The depth and breadth of Professor Maynard’s outputs was impressive but it was what he found most rewarding about publishing that struck a chord. He described his books being passed around families and communities, well-loved and read by those who could see themselves in his stories. It makes a difference when your story is being told from within.

The final keynote was Dr Jo Smith who spoke about narratives of nationhood emerging from Māori television from 2004 to 2014. Dr Smith talked about settling the ‘otherwise beige’ nation state and how Māori television plays a role in framing/agenda setting – not telling us what to think but telling us what to think about. Coming back to Tuki’s map Dr Smith reminded us that many Māori organisations still operate within a ‘Cook oriented’ framework due to Government legislation. For Māori Television this takes the form of answering to competing demands – to authentically represent and support Māori and also to be relatable and understandable to non-Māori through 'benevolent biculturalism'. 

Māori Television Logo

Dr Smith's talk reminded us of the value of critically assessing who is setting the agenda, who is occupying the mainstream and how Māori can 'write back to the absence' of representation across so many areas of society. Opening the final day of this multidisciplinary conference with this talk was important, it drew attention to the presence of established and emerging Māori  academics who, at this point of time, may be one of the few (or only) indigenous people holding their ground in our respective fields and disciplines.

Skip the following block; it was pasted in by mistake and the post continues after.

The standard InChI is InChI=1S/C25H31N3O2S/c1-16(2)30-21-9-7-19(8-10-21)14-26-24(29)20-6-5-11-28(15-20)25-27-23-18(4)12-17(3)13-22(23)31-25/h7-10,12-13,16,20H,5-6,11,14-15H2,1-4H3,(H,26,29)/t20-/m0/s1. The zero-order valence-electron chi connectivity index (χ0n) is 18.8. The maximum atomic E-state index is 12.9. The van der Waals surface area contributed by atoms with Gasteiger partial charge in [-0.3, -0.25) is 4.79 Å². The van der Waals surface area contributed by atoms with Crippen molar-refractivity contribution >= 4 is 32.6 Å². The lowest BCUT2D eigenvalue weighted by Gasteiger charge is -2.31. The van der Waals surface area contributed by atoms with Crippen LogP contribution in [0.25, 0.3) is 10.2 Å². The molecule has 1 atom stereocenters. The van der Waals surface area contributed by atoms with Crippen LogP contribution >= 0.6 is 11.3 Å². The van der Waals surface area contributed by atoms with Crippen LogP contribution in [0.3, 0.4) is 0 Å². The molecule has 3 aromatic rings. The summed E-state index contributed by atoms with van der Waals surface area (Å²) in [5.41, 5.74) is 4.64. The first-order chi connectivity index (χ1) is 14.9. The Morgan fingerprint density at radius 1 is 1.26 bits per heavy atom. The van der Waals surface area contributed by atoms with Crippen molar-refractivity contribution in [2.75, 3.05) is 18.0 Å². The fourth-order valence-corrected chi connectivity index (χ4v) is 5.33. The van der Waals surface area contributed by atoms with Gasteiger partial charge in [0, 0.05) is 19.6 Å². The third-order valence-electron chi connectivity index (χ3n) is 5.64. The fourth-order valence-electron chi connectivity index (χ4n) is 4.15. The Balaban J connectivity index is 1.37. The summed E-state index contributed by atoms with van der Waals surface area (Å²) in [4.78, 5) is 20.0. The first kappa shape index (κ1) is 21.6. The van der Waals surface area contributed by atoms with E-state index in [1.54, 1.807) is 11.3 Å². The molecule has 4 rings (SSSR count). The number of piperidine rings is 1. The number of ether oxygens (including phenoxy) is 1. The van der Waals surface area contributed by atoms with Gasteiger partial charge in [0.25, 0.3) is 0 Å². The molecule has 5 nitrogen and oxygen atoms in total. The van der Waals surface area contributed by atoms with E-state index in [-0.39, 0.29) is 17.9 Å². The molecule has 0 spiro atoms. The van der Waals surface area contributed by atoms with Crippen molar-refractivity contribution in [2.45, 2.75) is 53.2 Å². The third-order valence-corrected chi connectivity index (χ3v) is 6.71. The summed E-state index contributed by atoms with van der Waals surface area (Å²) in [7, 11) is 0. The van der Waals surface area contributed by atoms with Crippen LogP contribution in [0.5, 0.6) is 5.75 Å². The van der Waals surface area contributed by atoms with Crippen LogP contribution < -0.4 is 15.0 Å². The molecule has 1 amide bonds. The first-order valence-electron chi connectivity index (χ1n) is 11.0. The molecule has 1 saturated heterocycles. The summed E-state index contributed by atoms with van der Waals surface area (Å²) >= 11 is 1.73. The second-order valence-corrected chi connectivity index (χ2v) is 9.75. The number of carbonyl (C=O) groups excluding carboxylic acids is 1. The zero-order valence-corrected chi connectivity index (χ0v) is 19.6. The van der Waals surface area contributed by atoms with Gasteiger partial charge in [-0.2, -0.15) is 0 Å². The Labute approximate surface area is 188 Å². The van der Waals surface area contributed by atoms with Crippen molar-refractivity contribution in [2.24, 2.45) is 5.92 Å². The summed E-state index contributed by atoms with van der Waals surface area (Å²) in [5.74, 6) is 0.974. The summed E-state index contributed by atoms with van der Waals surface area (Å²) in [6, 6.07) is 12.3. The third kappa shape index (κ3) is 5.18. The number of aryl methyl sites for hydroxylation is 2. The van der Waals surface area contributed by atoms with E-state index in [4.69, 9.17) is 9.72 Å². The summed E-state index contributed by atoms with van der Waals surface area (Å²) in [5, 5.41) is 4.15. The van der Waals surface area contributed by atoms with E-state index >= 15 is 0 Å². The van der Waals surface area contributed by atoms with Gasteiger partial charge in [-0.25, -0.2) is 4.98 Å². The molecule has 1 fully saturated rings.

Just as the conference was drawing to an end I had the opportunity to present a brief analysis of some Waitangi Day content from the Wairua, Affect and National Days project. It was a privilege to hear the reflections of other indigenous scholars in the room who presented some useful suggestions and additions for our forthcoming analyses of this data. Most valuable of the feedback was the sense of indigenous solidarity and understanding - we were on the same page and coming from a critical standpoint which centres our worldviews as the default, the given and the perspectives that are most relevant to our peoples.  

Overall the conference experience was engaging and decolonising. Working across disciplines and interacting with indigenous academics of various levels of experience was a privilege as well as a reminder of the sophistication of our peoples and the critical work that we do. Whether we are resisting oppressive misrepresentations or writing back to the absence, MASS provided a safe and cohesive space to discuss, present and indeed, rewrite the diverse narratives we share as Māori in Aotearoa.